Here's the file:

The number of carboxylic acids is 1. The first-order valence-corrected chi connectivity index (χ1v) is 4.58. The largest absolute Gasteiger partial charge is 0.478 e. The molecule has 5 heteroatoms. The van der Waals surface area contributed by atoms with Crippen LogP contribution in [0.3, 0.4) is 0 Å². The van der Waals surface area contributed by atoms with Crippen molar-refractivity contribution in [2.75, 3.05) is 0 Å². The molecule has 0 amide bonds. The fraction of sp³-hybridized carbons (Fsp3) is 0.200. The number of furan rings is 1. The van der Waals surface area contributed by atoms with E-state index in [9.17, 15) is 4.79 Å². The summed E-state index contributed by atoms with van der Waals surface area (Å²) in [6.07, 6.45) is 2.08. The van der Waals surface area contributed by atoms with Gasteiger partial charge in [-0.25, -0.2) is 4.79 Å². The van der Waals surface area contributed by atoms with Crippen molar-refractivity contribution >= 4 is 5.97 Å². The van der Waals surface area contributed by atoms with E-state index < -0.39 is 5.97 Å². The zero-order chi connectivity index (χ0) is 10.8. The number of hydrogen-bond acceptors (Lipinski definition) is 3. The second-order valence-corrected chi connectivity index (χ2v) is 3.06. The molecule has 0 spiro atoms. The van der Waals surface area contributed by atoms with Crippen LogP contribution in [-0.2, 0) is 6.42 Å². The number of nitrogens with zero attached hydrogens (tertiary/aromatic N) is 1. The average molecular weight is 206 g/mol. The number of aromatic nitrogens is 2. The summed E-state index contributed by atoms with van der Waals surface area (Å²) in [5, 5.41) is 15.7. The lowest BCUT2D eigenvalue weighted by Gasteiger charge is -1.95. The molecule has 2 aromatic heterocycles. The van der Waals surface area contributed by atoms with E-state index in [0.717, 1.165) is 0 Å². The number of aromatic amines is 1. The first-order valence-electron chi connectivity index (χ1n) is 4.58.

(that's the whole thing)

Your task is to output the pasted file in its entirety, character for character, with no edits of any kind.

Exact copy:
The number of carboxylic acids is 1. The first-order valence-corrected chi connectivity index (χ1v) is 4.58. The largest absolute Gasteiger partial charge is 0.478 e. The molecule has 5 heteroatoms. The van der Waals surface area contributed by atoms with Crippen LogP contribution in [0.3, 0.4) is 0 Å². The van der Waals surface area contributed by atoms with Crippen molar-refractivity contribution in [2.75, 3.05) is 0 Å². The molecule has 0 amide bonds. The fraction of sp³-hybridized carbons (Fsp3) is 0.200. The number of furan rings is 1. The van der Waals surface area contributed by atoms with E-state index in [9.17, 15) is 4.79 Å². The summed E-state index contributed by atoms with van der Waals surface area (Å²) in [6.07, 6.45) is 2.08. The van der Waals surface area contributed by atoms with Gasteiger partial charge in [-0.25, -0.2) is 4.79 Å². The van der Waals surface area contributed by atoms with Crippen molar-refractivity contribution >= 4 is 5.97 Å². The van der Waals surface area contributed by atoms with E-state index < -0.39 is 5.97 Å². The zero-order chi connectivity index (χ0) is 10.8. The number of hydrogen-bond acceptors (Lipinski definition) is 3. The second-order valence-corrected chi connectivity index (χ2v) is 3.06. The molecule has 0 spiro atoms. The van der Waals surface area contributed by atoms with Crippen LogP contribution in [-0.2, 0) is 6.42 Å². The number of nitrogens with zero attached hydrogens (tertiary/aromatic N) is 1. The average molecular weight is 206 g/mol. The number of aromatic nitrogens is 2. The summed E-state index contributed by atoms with van der Waals surface area (Å²) in [5, 5.41) is 15.7. The lowest BCUT2D eigenvalue weighted by Gasteiger charge is -1.95. The molecule has 2 aromatic heterocycles. The van der Waals surface area contributed by atoms with E-state index in [0.717, 1.165) is 0 Å². The number of aromatic amines is 1. The first-order valence-electron chi connectivity index (χ1n) is 4.58.